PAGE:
There are two ways that digital magazines and ebooks are working their way into the marketplace. From the bottom, it’s consumers voting with their wallets; every Kindle that’s purchased, every NOOK app downloaded, and every ebook zooming through the interwebs all boost the adoption of digital reading. From the top down, it’s changes in management. B&N is struggling, yes, but look at how many devices and changes they’ve made to the ebook market since William Lynch became CEO. Previously, Lynch was the president of BN.com, and his experience with the internet has translated to a strong ebook strategy as CEO.
Along those same lines, I have a lot of hope that we’ll see changes in digital magazines with the newly appointed CEO of Time, Inc, Laura Lang. According to the Wall Street Journal, Lang comes from Digitas, the internet ad firm. Essentially, she’s someone who is more likely to embrace Zinio, NOOK, Amazon, and Apple’s newstand.
The WSJ is indicating that’s exactly why Time switched CEOs:
Mr. Kenny adds Ms. Lang will be able to help Time Inc. monetize its content beyond the traditional ad pages since her time at Digitas included figuring out how people were consuming content online. Such consumer insights helped American Express, one of the clients that Ms. Lang was closest to, do more marketing online, he says.
“Lang pushed the envelope in having digital agencies play a bigger roller in the media business,” says Michael Kassan, chief executive officer of MediaLink, a media and ad consulting firm. Mr. Kassan points out that Digitas began putting on an annual conference dubbed “The NewFront” that brings together content producers, advertisers and media executives. Past attendees included Martha Stewart, Ben Silverman and Michael Eisner.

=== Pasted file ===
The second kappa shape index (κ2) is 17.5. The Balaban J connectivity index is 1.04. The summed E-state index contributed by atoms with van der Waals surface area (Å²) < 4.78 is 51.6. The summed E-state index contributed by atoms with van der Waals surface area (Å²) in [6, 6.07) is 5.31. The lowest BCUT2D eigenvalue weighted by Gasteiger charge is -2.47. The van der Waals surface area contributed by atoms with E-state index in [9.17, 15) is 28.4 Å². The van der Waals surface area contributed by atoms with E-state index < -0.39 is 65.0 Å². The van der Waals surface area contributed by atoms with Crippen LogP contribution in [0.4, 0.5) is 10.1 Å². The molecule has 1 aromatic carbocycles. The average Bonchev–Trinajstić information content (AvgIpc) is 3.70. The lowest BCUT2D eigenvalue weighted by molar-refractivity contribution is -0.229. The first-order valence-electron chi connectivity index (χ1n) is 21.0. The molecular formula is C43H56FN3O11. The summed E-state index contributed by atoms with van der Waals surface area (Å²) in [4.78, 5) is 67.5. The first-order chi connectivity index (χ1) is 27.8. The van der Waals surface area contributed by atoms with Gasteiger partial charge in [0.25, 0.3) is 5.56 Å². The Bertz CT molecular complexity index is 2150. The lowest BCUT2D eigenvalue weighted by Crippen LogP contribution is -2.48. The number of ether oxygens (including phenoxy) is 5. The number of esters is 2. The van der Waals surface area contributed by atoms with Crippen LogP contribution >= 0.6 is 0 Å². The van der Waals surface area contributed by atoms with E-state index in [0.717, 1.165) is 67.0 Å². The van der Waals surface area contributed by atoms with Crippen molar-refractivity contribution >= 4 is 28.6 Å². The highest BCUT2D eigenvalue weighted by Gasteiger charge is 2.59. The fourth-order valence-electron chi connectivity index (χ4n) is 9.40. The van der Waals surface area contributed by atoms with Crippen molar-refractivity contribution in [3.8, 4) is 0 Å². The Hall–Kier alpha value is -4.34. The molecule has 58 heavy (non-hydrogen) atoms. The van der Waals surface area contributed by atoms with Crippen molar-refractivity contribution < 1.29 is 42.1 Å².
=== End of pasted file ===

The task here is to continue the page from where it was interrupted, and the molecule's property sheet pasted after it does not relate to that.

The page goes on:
Time’s new CEO has her work cut out for her, and I hope she is able to really push digital magazines to the same levels as ebooks! Time has such a huge portfolio of magazines that if they really make changes so will other publishers. Here’s my wish list for what I would love to see changed:
1) Better pricing. Occasionally eMagazines have sales, but paper magazines regularly offer crazy deals like a year for $9.99. At that point, paying $1.00-$2.00 per issue for an eMag is just madness.
2) Bite the bullet and team up with Amazon and B&N. Slowly but surely more periodicals have been creeping into ebook apps, but that’s a drizzle when we need a downpour. NOOK an Kindle apps are where many consumers are heading for their books, and while separate apps like Zinio and Apple’s newsstand are nice, they’re still separate apps. Hitch a ride where the growth is, and that’s in ebook platforms. Bonus: tie-in books to Sports Illustrated and Time Life can be sold easily alongside magazines!
3) Advertise!!! With a CEO from the ad industry this is probably a given, but seriously, aside from Amazon and B&N bragging about their platforms’ periodicals library no one is talking about magazines in e-form. People know they exist, but they need to know that their specific favorite magazine is digital. And I am not talking ads in the print version of the magazine; I mean banner ads on related sites, commercials on Pandora, etc. Places where the consumer who might snap up a digital magazine would notice and care.
4) Come up with a universal subscription plan. This is a bit more of a pipe dream, but what would be perfect is if magazine subscriptions worked like Pandora, Netflix, Hulu and others where the membership is portable and across multiple platforms. Zinio is a good stopgap, but it would still require some juggling to get everyone on board. Sadly, that’s probably not likely, but more realistic is offering some digital perks for subscribing. Maybe free web access to articles, access to back issues, special deals on merchandise related to the magazine content, all of these things are totally doable. Not only would they lure paper subscribers to digital platforms, they offer incentives to bring in non-subscribers, which means more growth!
That’s my wish list for what I hope Laura Lang brings to Time, Inc. What’s yours? Are you already a fan of Time’s various magazines, or do they need to work harder to get your hard earned cash?